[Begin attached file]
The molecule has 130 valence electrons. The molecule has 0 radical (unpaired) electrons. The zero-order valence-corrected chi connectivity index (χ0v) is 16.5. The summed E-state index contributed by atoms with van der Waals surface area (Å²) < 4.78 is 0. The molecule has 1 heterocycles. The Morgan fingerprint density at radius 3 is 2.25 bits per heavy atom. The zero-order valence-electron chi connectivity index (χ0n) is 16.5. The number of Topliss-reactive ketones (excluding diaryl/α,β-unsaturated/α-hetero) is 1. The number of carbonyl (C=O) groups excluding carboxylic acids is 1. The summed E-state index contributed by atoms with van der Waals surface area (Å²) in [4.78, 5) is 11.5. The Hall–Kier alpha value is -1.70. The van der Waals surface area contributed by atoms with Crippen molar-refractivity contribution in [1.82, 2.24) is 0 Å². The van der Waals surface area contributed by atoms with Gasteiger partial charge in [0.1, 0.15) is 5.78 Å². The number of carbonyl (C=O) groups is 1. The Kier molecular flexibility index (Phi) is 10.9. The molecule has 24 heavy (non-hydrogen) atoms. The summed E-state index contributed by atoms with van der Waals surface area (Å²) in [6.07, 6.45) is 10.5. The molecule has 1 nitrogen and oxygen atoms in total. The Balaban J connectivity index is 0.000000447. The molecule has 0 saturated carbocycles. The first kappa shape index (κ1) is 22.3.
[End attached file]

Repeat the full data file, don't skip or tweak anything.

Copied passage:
The molecule has 130 valence electrons. The molecule has 0 radical (unpaired) electrons. The zero-order valence-corrected chi connectivity index (χ0v) is 16.5. The summed E-state index contributed by atoms with van der Waals surface area (Å²) < 4.78 is 0. The molecule has 1 heterocycles. The Morgan fingerprint density at radius 3 is 2.25 bits per heavy atom. The zero-order valence-electron chi connectivity index (χ0n) is 16.5. The number of Topliss-reactive ketones (excluding diaryl/α,β-unsaturated/α-hetero) is 1. The number of carbonyl (C=O) groups excluding carboxylic acids is 1. The summed E-state index contributed by atoms with van der Waals surface area (Å²) in [4.78, 5) is 11.5. The Hall–Kier alpha value is -1.70. The van der Waals surface area contributed by atoms with Crippen molar-refractivity contribution in [1.82, 2.24) is 0 Å². The van der Waals surface area contributed by atoms with Gasteiger partial charge in [0.1, 0.15) is 5.78 Å². The number of carbonyl (C=O) groups is 1. The Kier molecular flexibility index (Phi) is 10.9. The molecule has 24 heavy (non-hydrogen) atoms. The summed E-state index contributed by atoms with van der Waals surface area (Å²) in [6.07, 6.45) is 10.5. The molecule has 1 nitrogen and oxygen atoms in total. The Balaban J connectivity index is 0.000000447. The molecule has 0 saturated carbocycles. The first kappa shape index (κ1) is 22.3.